Assessing the leaching behavior of different gunshot materials in natural spring waters

Julian Fäth, Axel Göttlein

Research output: Contribution to journalArticlepeer-review

1 Scopus citations


Background: Owing to the high environmental risk of lead-based gunshot, especially as the main source of acute lead poisoning in waterfowl, restrictions on its use in European wetlands are being put into place. In order to assess potential risks of alternative gunshot pellets to aquatic systems, we validated a recently published study that compared the leaching behavior of different game shot materials in an artificial solution and their toxicological effects to Daphnia magna. We therefore investigated the altered leaching of shot materials in natural spring waters. Results: The different water conditions (geology/redox conditions) had a strong influence on the leaching behavior of the examined shot types. Spring water originating from siliceous bedrock showed the highest concentrations of nearly all leached metals under aerobic conditions. The results were similar to the former study, which used an artificial standardized medium for daphnids. Conclusions: According to the conducted leaching tests, Cu- and Zn-based as well as Zn-coated gunshot should be avoided by reason of the high risks they pose to the aquatic environment. Furthermore, the use of Pb-based and Ni-alloyed or -coated game shot also should be hampered owing to their impact on birds or other wildlife. Since some of these shot materials are still on the European market, an effective toxicity screening of alternative gunshot materials is necessary. By conducting standardized leaching tests, in addition to chemical compositional standards and toxicity tests regarding birds, the environmental risks of each game shot would entirely be assessed. The method presented in this study provides a further step for initial ecotoxicological risk assessment of gunshot for aquatic systems, since it additionally assesses minor components, like thin coatings, which also can have a high impact to these ecosystems.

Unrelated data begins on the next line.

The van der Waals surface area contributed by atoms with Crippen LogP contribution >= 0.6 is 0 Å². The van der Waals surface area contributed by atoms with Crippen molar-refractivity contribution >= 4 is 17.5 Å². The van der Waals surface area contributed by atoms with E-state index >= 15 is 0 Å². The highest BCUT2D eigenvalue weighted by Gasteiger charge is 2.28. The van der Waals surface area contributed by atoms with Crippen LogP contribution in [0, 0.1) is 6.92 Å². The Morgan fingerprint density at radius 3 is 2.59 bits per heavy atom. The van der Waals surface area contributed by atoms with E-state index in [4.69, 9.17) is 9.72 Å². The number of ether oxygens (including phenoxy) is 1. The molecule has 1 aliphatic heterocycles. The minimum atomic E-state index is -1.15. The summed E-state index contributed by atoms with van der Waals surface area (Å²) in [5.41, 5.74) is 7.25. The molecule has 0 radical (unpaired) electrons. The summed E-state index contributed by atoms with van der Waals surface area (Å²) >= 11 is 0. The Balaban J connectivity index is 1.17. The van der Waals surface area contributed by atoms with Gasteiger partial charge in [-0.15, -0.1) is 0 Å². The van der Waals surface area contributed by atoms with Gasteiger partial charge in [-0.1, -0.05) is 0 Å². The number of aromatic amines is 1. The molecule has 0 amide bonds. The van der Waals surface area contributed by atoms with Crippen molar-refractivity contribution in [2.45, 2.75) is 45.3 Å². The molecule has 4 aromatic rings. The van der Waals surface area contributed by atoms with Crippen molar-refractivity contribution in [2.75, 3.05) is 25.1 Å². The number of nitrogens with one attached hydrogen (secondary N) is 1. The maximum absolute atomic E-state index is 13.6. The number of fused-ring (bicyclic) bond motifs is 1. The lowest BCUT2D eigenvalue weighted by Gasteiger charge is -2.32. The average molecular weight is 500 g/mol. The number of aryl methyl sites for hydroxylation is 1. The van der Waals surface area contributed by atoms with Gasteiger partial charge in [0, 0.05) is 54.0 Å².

Original languageEnglish
Article number57
JournalEnvironmental Sciences Europe
Issue number1
StatePublished - 1 Dec 2019


  • Ammunition
  • Aquatic systems
  • Bismuth
  • Copper
  • Heavy metal
  • Hunting
  • Lead
  • Tungsten
  • Zinc


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